Industry 4.0: Can Multinational Firms Reshore Their Manufacturing Facilities?

We are in the middle of new industrial revolution. General Electric called it as Industrial Internet of Things (IIoT), Cisco named it Internet of Everything and German government termed it as Industry 4.0, but they all refer it to the same concept.

The 20th century was based on mechanization and the mass production of physical goods, but this new era is characterized by a fusion of tech­nologies. The combination of big data, cloud computing, and IIoT is enabling increasingly autonomous and intelligent machines that do a better job than humans in an expanding variety of tasks.

Any job that is routine is a candidate for automation, and even complex jobs can be broken down into routine sub-elements that can be managed by algorithms and robots. Many jobs are being transformed as robots replacing workers in assembly manage­ment or algorithms doing background fact-checking instead of journalists.

Industry 4.0 change not only ‘How’ things are produced but also ‘Where’ they are produced. During the last 25 years, world has witnessed two massive examples of the role of technology in changing the game. The first change in the game started in the 1990s which was facilitated by information and com­munication technologies (ICTs) and container shipping. Global value chains transformed global trade by moving from products ‘made in one country’ to those ‘made in the world’, and from ‘trade in goods’ to ‘trade in tasks’.

Technology today is bringing about a second change in the game. For example, Adidas is about to bring shoe pro­duction back to Germany. With new advances in robotics, the process of making a pair of trainers from start to finish takes roughly five hours, far less than the several weeks in Adidas’s Asian supply chain.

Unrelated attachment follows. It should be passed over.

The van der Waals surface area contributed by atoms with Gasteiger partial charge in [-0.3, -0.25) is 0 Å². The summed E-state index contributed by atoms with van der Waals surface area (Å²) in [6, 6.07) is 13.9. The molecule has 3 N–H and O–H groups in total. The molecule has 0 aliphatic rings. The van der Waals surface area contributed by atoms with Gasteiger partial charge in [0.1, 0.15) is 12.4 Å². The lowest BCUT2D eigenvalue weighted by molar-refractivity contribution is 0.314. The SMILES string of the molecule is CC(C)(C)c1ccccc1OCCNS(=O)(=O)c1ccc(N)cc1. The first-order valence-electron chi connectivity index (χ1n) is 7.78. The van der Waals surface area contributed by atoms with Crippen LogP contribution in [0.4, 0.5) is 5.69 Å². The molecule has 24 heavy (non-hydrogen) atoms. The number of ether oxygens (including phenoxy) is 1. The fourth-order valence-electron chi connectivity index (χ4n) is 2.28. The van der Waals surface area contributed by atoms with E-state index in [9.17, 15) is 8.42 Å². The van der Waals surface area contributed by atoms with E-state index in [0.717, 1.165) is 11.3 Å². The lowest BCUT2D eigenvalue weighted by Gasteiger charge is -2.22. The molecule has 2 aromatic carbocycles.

After decades of offshoring, particularly of manufacturing tasks, Industry 4.0 is turning the tide to reshoring be­cause multinational firms have advantages in their home coun­tries.

  • First, they can become more agile in responding to local markets. For example, Zara realized decades ago that fashion is fickle; by the time that goods planned and ordered a year ago arrive from Asia, the demand has changed. A growing number of customers want to have shoes, clothes, and cars made on demand.
  • Second, logistic and stor­age costs decline with the elimination of complex global supply chains.
  • Third, firms can operate in clusters that give access to a pool of people with the new talent required by Industry 4.0, while traditional service technicians, production planners, and professionals in assembly and inventory management are no longer needed.

As rich countries become more self-sufficient with robots and automation, many emerging countries are losing their main source of competitive advantage, especially cheap labor for manufacturing operations. Moreover, rich countries are also anticipating future benefits in the transition of global trade from traditional physi­cal goods to trade in ideas and intellectual property, by being better equipped with regulatory frameworks that promote and protect intangible ideas.

After two decades of increasing global equality, will we return to a situation where rich nations again become richer compared with the rest of the world? Can some developing countries leapfrog industrialization altogether with­out being dragged down by legacy industrial infrastructures that are no longer competitive? Can Industry 4.0 make multinational firms to reshore all kind of manufacturing facilities back to their parent countries?

Faisal Imran
Doctoral Researcher
Industrial Management
Faculty of Technology


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